This is one macro nutrient that is often missing in people’s diet. Or sometimes the wrong kind is overly consumed.

When I ask people about protein, they often reply “where do I get that from” (other than meat)?

What role does protein play in our health?

Protein is an important building block of bones, muscles, cartilage, skin, and blood. Protein is involved with your mood, sleep, muscle growth, muscle repair and maintenance, helps build cells and tissue, boosts the immune system and aids in enzyme production. So therefore protein is involved in the production of hormones, enzymes and is part of the energy production cycle.

When you eat protein it breaks down into amino acids. These amino acids are then involved in nearly all aspects of health. There are essential and non-essential amino acids.

Non-Essential is where your body can make these amino acids if there is enough starting material. Essential amino acids need to be consumed through your diet. There are 20 standard amino acids utilised in the body and they include:

Non-essential Amino Acids

These can be made in the body from other amino acids

  1. Alanine
  2. Asparagine
  3. Arginine
  4. Cysteine
  5. Glutamate
  6. Glutamine
  7. Glycine
  8. Proline
  9. Serine
  10. Tyrosine

Essential Amino Acids

These cannot be made in the body and must be consumed

  1. Arginine
  2. Histidine
  3. Isoleucine
  4. Leucine
  5. Lysine
  6. Methionine
  7. Phenylalanine
  8. Threonine
  9. Tryptophan
  10. Valine

Some of these you may be familiar with others not so much. Take the essential amino acid, tryptophan, this is needed for good mood and sleep, you can see by the chart it must be consumed through the diet. The best foods for this amino acid include turkey, chicken, fish, eggs, soybeans and chocolate.

Methionine is another essential amino acid which is involved with essential energy production and must be found in the diet. This can be found in beef, fish, eggs, garlic, onions, Brazil nuts and sesame seeds.

Tyrosine is needed for good thyroid function and subsequent healthy metabolism. This can be found in avocados, almonds, beef, chicken, eggs, fish and pumpkin seeds.

Glutamine is a powerful antioxidant and also assists with good gut health. This is found in most protein sources.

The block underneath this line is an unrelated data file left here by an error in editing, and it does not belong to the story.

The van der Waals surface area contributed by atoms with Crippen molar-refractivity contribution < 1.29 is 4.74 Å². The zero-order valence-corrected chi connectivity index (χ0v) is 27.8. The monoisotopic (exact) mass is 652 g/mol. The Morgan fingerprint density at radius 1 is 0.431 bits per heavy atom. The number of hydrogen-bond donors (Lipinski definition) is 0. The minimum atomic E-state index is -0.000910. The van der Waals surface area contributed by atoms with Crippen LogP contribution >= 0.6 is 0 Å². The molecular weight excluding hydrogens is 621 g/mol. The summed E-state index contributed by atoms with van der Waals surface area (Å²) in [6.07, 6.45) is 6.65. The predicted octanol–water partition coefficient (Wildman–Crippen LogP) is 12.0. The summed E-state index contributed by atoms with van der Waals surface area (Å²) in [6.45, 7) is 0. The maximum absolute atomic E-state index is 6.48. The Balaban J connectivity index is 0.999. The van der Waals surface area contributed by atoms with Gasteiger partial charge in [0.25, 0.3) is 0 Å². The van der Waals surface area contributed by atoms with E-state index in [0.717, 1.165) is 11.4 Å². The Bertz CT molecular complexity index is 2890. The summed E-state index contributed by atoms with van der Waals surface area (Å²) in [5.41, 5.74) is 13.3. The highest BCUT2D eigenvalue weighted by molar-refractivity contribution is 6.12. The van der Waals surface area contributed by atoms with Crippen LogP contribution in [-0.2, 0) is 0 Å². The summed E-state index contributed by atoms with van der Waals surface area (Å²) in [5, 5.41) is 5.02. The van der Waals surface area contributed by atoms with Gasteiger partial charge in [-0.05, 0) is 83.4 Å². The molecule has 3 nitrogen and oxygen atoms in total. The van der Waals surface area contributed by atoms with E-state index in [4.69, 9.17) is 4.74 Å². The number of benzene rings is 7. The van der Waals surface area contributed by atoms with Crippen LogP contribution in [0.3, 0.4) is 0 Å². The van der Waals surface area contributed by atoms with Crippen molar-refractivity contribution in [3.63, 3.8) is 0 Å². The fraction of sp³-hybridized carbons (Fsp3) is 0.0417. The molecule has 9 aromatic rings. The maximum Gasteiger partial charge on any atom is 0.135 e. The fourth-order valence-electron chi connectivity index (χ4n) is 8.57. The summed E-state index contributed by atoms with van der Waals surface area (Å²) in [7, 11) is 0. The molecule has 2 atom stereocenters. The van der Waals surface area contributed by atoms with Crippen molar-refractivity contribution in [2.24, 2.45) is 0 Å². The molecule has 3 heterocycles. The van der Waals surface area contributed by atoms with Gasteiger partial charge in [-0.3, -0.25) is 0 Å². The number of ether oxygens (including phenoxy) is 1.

Arginine is required for nitric oxide production which leads to healthy circulation and blood flow. This can be found in almonds, beef, legumes, peanuts, soybeans and sea food.

Protein Sources

How do we ensure, we are getting the right kind of amino acids? This can be achieved by having a variety of different protein sources which includes both animal and plant based proteins. If you are vegetarian or vegan this area can be tricky as plant based proteins can be less complete than animal based ones. This would mean a well-structured diet to ensure that protein levels are adequate and are able to be absorbed and properly utilized by the body.

If you are a meat eater then trying some plant based sources of protein, this will be of benefit as they can also contain extra fibre. Different proteins can mean a wider source of amino acids, providing your body the right materials to do its job properly.

Here is a list of different protien options from animal and plant based sources.


Per 100g serve

Pork = 22.7g

Chicken = 22.3g

Turkey = 21.6g

Beef = 12.1g

Lamb = 10.8g



Per 100g serve

Tuna = 23.4g

Salmon = 20.7g

Prawn = 20.5g

Whiting = 20.4g

Cod = 18.8g



Per 100g serve

Soy beans = 31.3g

Lima beans = 21.4g

Green peas = 5.9g

Sun dried tomato = 11.2g

Broccoli = 4.4g


Per 100g serve

Dried currants = 2.8g

Raisins = 4.7g

Dried figs = 3.6g

Dried apricots = 4.3g

Prunes  = 2.3g



Per 28g serving

Sunflower seeds = 7.5g

Pumkin seeds = 6.8g

Seasame seeds = 6.2g

Flax seeds = 5.1g

Chia seeds = 4.4g


Per 28g serving

Peanuts = 6.9g

Almonds = 5.4g

Pistachio nuts = 5.5g

Cashews = 4.7g

Walnuts = 4.0g



Per 100g serving

Cheddar cheese = 24.6g

Cottage cheese = 15.4g

Yoghurt (Plain) = 6g

Milk (regular) = 3.5g



Small egg 38 g = 4.9 g

Med. egg 44g = 5.7g

Large egg 50g = 6.5g

XLarge egg 56g = 7.3g

Jumbo egg 63g = 8.2g


Nuttab 10


The amount of protein needed each day will depend on a person’s age, gender and activity. Generally, 10–35% of your daily calories should come from protein. An easy way to determine how much protein you should have, is to look at your plate each time you eat, about 1/4 of your plate should be a source of protein.


Aim for at least your own body weight in grams per day; for example, if you weight 65kg, then you should consume at least 65g of protein every day.

As you can see protien plays an important part of your daily diet and is needed for all aspects of health and function.

If you are wanting to know more about your nutritional status then book in for a dietary assessment.


This article was authored by Jan Caton – Bachelor of Health Science – Naturopathy. Jan is the Director, Naturopath and Nutritionist of Magnolia Apothecary. Jan practices in the yarra ranges.



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